Earlier this month, the British Pilgrimage Trust published a new book designed to highlight the great number of historic and often beautiful pilgrimage sites that still exist across Britain today. Many of these are linked by paths that are becoming increasingly popular as walking routes, used by people in search of wonderful walking regardless of religious affiliation.
It is great to find that Lyminge is featured as a four star site, one that for the authors stands out as a place that is significant not only in pure historical terms as an ancient site of pilgrimage, but also for the kind of spirit that they feel still lingers in the place. I am sure that those of you who know Lyminge churchyard and the surrounding area will not disagree with this assessment.
The Pathways to the Past project is given a mention, as is our new pilgrimage route the Royal Saxon Way which is also covered in the section in the book on Minster-in-Thanet, at one end of the route. Those of you who have walked the route will know that the other end is at Folkestone, which also features in the book not least because of the recent revelations about the bones of Queen Ethelburga’s niece St Eanswythe.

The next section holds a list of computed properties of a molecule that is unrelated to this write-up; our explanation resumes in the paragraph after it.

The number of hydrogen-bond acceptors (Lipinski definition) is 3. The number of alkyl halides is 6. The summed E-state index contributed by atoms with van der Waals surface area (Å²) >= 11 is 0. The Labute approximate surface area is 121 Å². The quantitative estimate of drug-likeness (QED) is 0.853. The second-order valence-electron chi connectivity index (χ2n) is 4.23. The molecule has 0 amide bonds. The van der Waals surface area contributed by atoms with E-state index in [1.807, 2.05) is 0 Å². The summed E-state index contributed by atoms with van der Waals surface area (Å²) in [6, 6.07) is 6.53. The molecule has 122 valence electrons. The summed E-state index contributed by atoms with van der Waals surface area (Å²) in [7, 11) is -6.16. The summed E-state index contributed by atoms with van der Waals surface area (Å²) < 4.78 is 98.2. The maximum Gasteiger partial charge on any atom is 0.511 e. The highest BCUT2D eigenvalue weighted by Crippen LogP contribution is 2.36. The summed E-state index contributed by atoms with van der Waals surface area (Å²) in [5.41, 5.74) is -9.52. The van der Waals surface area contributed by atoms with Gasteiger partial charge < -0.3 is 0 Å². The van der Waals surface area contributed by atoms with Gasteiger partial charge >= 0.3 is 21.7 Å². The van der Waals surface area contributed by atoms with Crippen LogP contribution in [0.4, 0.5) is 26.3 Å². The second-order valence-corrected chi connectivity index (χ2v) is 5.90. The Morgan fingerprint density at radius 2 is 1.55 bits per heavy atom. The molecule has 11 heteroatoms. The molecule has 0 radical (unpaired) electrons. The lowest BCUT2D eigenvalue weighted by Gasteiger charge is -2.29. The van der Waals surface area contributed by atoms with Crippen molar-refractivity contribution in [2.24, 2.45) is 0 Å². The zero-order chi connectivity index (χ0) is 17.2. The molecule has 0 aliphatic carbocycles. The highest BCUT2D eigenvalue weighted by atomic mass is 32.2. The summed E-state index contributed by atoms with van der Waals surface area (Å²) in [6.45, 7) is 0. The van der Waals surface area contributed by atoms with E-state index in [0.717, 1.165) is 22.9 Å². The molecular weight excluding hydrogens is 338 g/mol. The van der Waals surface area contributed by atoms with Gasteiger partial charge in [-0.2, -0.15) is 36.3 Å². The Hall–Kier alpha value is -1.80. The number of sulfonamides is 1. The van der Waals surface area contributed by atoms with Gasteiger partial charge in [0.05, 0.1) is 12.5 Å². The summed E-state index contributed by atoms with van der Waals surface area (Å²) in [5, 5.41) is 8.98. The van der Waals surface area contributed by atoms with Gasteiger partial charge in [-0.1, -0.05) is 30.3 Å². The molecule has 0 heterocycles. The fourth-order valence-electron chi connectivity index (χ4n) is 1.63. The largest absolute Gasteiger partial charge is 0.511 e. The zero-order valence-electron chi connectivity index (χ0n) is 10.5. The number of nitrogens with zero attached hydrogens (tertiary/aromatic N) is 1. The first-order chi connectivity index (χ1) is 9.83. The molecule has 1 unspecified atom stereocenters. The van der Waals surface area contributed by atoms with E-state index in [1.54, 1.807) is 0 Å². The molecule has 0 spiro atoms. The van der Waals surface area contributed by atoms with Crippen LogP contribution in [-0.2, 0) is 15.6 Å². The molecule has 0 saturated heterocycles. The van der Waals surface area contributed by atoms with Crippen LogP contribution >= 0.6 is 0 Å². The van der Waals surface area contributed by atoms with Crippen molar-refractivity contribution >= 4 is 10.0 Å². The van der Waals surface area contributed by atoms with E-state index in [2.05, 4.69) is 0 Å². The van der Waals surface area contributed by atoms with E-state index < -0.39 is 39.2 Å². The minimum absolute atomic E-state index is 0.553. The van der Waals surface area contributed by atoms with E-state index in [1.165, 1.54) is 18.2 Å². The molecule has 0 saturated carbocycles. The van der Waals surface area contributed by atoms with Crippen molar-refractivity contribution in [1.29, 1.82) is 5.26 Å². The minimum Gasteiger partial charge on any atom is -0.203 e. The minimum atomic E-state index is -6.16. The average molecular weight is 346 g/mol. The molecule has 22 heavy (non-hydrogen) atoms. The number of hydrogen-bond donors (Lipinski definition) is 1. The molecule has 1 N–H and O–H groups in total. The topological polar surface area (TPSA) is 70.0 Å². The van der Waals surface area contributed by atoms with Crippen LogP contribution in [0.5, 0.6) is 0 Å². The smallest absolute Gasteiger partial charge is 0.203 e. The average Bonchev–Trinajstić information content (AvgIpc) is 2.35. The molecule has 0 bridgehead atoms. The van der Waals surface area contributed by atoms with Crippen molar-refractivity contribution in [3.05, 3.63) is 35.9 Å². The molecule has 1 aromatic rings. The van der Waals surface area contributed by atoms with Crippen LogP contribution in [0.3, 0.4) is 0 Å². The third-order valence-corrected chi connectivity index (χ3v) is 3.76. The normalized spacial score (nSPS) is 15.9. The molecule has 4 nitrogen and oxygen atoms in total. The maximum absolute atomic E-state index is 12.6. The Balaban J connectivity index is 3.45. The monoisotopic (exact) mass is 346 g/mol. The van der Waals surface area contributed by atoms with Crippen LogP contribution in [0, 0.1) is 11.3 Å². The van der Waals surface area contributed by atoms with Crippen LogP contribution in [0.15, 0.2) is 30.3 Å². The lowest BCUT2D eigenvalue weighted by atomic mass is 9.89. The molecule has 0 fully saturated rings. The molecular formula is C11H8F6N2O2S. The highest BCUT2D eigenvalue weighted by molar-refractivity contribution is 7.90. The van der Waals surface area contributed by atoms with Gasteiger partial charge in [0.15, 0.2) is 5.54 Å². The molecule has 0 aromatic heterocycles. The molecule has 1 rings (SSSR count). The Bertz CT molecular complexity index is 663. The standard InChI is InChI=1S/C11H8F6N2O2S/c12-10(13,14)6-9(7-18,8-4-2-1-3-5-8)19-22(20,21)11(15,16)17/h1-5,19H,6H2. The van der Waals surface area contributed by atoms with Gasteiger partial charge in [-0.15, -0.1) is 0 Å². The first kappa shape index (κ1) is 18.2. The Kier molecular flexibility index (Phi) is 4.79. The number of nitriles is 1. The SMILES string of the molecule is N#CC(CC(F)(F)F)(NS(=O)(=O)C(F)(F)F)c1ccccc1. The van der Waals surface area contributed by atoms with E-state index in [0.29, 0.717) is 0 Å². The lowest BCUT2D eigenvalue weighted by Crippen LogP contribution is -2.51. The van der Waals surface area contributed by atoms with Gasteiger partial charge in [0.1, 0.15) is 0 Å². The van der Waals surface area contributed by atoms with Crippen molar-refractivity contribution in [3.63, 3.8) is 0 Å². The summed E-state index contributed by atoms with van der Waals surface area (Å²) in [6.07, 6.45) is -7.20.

The British Pilgrimage Trust is at the forefront of promoting modern-day pilgrimage. They have worked extensively with English Heritage publicising historic routes and developing new routes across the country linking up historic religious sites, and this book is destined to become the go-to handbook for anyone interested in exploring holy sites across this island. I entirely agree with the quote on the book’s cover from Diarmaid MacCulloch, the well-known broadcaster and Professor of the History of the Church at the University of Oxford: “Revel in the riches on offer”.
Further good news about the wider impact the project is making comes from the Long Distance Walkers Association. The August edition of their newsletter carries a feature on the Royal Saxon Way and features three photographs taken on the route, two of which you can see in the picture below. So it seems fair to say that for pilgrims and indeed for walkers in general, Lyminge is now really on the map.